Re: TECHWR-L Digest - 5 Jan 1995 to 6 Jan 1995

Subject: Re: TECHWR-L Digest - 5 Jan 1995 to 6 Jan 1995
From: "Usability Expertise Center ph.603.881.2430" <raven -at- USABLE -dot- ENET -dot- DEC -dot- COM>
Date: Mon, 9 Jan 1995 09:45:03 EST

Re: Dealing with Engineers' Input
This is from Mary Beth Raven

I have a few suggestions, and an anecdotefrom my
dissertation--an ethnographic study of how engineers and technical
writers communicate during the creation of a document.

First, I recommend that the "face to face" input session be
formalized in some way. That is, call a draft review and get all the
engineers who reviewed your document into one conference room
together. (This saves a lot of your time--instead of meetin gwith each
and getting conflicting comments and then running back and forth
between them all to resolve it). Some people use a very formal
document inspection method--but I don't really know where to send you
to get more info about that, other than to Roger Grice's dissertation,
and I don't have the citation, he's at 73444 -dot- 3234 -at- compuserve -dot- com).
PUblicly declare that you must resolve any techincal discrepancies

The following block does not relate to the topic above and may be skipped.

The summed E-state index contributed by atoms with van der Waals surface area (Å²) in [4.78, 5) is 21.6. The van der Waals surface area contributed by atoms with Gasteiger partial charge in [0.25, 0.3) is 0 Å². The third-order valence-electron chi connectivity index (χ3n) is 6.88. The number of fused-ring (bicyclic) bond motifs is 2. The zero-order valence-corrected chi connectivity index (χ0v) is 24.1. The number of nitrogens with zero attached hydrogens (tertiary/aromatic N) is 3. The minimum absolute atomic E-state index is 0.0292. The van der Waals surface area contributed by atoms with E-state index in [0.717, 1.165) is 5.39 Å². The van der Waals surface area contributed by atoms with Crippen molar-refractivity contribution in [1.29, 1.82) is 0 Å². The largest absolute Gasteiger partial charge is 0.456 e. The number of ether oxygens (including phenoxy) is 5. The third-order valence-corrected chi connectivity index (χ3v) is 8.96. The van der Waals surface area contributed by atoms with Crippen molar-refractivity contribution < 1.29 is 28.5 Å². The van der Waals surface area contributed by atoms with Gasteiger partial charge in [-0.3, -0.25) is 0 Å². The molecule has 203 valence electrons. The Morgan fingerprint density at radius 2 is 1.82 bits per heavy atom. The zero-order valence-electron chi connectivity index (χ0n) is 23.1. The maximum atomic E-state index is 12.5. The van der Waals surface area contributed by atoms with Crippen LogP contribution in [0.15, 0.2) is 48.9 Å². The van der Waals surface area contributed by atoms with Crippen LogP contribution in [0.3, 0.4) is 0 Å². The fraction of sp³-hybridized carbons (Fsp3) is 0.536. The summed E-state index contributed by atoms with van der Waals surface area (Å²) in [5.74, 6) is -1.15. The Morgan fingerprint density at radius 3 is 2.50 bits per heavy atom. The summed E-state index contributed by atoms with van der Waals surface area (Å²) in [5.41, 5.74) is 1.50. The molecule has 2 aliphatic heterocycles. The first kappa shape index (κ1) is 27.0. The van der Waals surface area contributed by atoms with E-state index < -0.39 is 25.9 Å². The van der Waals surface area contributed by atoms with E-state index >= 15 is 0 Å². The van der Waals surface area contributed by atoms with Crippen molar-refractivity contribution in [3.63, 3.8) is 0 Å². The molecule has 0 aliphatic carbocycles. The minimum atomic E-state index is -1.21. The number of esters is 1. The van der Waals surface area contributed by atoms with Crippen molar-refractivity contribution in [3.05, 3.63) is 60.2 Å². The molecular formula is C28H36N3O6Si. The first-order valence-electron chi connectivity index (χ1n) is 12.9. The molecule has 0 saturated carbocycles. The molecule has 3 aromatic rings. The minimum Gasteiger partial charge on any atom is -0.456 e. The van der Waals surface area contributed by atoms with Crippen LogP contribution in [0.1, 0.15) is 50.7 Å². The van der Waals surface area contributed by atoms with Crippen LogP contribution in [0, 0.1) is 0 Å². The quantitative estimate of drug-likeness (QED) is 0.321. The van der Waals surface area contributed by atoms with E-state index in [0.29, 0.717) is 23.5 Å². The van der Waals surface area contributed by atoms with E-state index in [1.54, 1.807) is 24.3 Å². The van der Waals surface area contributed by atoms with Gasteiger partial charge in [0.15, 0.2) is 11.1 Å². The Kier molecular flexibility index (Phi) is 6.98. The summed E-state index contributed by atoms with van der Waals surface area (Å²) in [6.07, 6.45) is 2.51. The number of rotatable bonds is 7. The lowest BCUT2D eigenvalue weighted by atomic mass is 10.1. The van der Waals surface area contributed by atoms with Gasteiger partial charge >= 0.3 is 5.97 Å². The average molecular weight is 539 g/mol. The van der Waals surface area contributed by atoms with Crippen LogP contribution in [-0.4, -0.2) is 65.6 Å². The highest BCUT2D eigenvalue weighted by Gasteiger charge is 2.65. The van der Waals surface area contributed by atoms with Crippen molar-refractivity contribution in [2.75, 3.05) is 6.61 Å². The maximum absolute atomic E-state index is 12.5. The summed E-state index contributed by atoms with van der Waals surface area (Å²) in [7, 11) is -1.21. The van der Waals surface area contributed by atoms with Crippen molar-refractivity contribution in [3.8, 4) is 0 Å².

between engineers during that meeting--it saves you and the company
lots of time and frustration!

Second, prepare the engineers for the draft reviews by
explaining to them exactly what you want them to look for--I usually
put this in a coverletter. Then at the beginning of the meeting I
reiterate that this is a meeting to review technical accuracy of the
document rather than issues of layout, organization, or style. Many
engineers have never had any training in how to review a document, and
they get caught up in the little things like typos. I usually tell
them that their time is very valuable, and they need to concentrate on
technical accuracy and leave style and typos and things to the editor.

Now--the anecdote--In two writers that I studied, both had
"problems" with engineers who wanted to comment on everything and felt
it was their domain to demand changes in things like layout and style.
I"m sure many of us have been there--engineers insisting that they
change active voice to PASSIVE voice, and things like that. As soon as
possible, make it clear that as the technical communicator, YOU, not
the engineers, are in charge of things like grammar, style,
presentation (e.g. deciding whether the book shoudl be 7x9 or 8.5x11)
and stuff like that.

My 2 bits,
MAry Beth Raven
Digital Equipment Corporation
Nashua, NH

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